iPad Air vs. iPad Mini with Retina

When Apple introduced the original iPad Mini last year, they marketed it with the phrase “Every inch an iPad”. What they were getting at was the fact that despite its diminutive dimensions, the Mini could run the rich library of iPad-optimized apps which was and still is the iPad’s greatest strategic advantage over its competition. While technically true, the every inch an iPad line rang a little false. After all, the mini had a last generation A5 processor and its display was not retina quality. True, its new dimensions made it possible for the first time in the iPad’s short history to credibly use the device one-handed, but the reading experience was subpar and the performance was merely adequate.

For those in the market for a tablet, the decision about which iPad to buy last year was therefore rather simple. If you wanted something light to consume content on, the mini was a credible if somewhat overpriced option, but for anything more, you’d have wanted a full-sized iPad. Fast forward a year and both product lines have now received an update. The full-sized iPad is now a full half pound lighter and goes by the name of iPad Air, and the iPad Mini has a retina-class display and the same beefy A7 processor as its larger sibling.

When I walked in to the Apple Store, my expectations were shaped by last year’s disappointment. I noted then that the Mini held a kind of internal contradiction in that its form begged to be used for content consumption like reading books and magazines, but the subpar quality of the display made the experience inferior. This year, Apple has moved the goal posts. The first thing I thought when I held the new iPad Mini in my hand was that line from last year: Every inch an iPad. This year it’s actually true and it makes the decision about which iPad to purchase much more complicated. Not only has the weight differential between the iPad Air and the iPad mini shrunk dramatically, but the performance gap has as well. It’s like Apple saying that screen size should be the only determining factor in the decision. Do you prefer to read paperbacks, or are you a hardcover kind of person? To be sure there are a couple of technical differences between the two models that go beyond screen size. The iPad Air has a slightly faster variant of the A7 processor and its screen has slightly better color reproduction, but in the real world, neither of these factors really matter. The only two factors that you need to think about when deciding between these two models is screen size and weight.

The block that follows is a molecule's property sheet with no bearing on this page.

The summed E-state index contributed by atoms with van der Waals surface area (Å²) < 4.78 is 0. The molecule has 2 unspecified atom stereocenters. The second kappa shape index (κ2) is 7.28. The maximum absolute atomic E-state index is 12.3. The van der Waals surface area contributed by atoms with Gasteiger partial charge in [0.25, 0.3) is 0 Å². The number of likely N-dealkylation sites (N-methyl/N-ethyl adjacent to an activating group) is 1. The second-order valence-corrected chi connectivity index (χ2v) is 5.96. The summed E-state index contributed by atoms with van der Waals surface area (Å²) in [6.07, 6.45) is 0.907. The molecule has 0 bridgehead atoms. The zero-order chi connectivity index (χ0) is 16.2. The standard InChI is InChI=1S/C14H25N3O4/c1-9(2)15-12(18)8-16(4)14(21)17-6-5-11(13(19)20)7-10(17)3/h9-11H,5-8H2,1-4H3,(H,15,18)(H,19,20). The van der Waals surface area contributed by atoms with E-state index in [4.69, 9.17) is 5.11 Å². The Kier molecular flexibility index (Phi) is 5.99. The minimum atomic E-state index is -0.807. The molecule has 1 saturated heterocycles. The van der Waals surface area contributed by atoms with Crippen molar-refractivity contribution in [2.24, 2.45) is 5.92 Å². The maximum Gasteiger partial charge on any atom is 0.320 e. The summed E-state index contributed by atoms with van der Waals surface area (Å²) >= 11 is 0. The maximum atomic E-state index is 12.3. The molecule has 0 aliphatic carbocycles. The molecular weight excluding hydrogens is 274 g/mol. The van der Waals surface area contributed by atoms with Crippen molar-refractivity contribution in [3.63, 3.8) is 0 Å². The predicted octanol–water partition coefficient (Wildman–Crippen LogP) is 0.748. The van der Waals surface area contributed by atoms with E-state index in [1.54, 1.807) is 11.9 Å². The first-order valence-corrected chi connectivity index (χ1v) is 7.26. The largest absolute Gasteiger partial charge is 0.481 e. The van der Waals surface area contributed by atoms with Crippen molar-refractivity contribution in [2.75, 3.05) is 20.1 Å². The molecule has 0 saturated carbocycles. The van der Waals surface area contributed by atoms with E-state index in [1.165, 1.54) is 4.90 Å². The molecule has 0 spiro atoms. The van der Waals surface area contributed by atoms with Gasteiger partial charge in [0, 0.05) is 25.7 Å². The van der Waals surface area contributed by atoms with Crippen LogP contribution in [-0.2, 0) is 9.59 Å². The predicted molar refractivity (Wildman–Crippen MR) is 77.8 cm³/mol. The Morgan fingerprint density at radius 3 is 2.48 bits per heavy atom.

If you are looking for a device to create on, if you plan to draw, or make music, or edit photos, then the iPad Air is still your best bet. The additional screen real-estate is really necessary for these sorts of tasks. Moreover, for many people, the iPad can now credibly replace their laptop. While it hasn’t received as much attention as it deserves, the A7 processor that runs Apple’s new line of products is the biggest innovation from Cupertino this year. Through a series of brilliant decisions, Apple managed to cram an enormous amount of computing power into their new mobile processor. To get a sense of just what a leap forward the A7 represents, understand that its performance is equal to that of high end laptops that were shipping in 2008. If you are thinking of buying an iPad to replace your laptop, the Air is the one you want.

If, on the other hand, you aren’t looking to replace your laptop, but to supplement it, my recommendation would be to go with the iPad Mini. While the weight differential has been reduced and it is possible to hold the iPad Air in one hand for longer periods of time, it’s still not a one-handed device. The new Mini’s display is excellent and being able to hold it in one hand makes it an ideal device for long-form reading. And thanks to the A7 it’s responsive and finally lives up to last year's marketing line "every inch an iPad."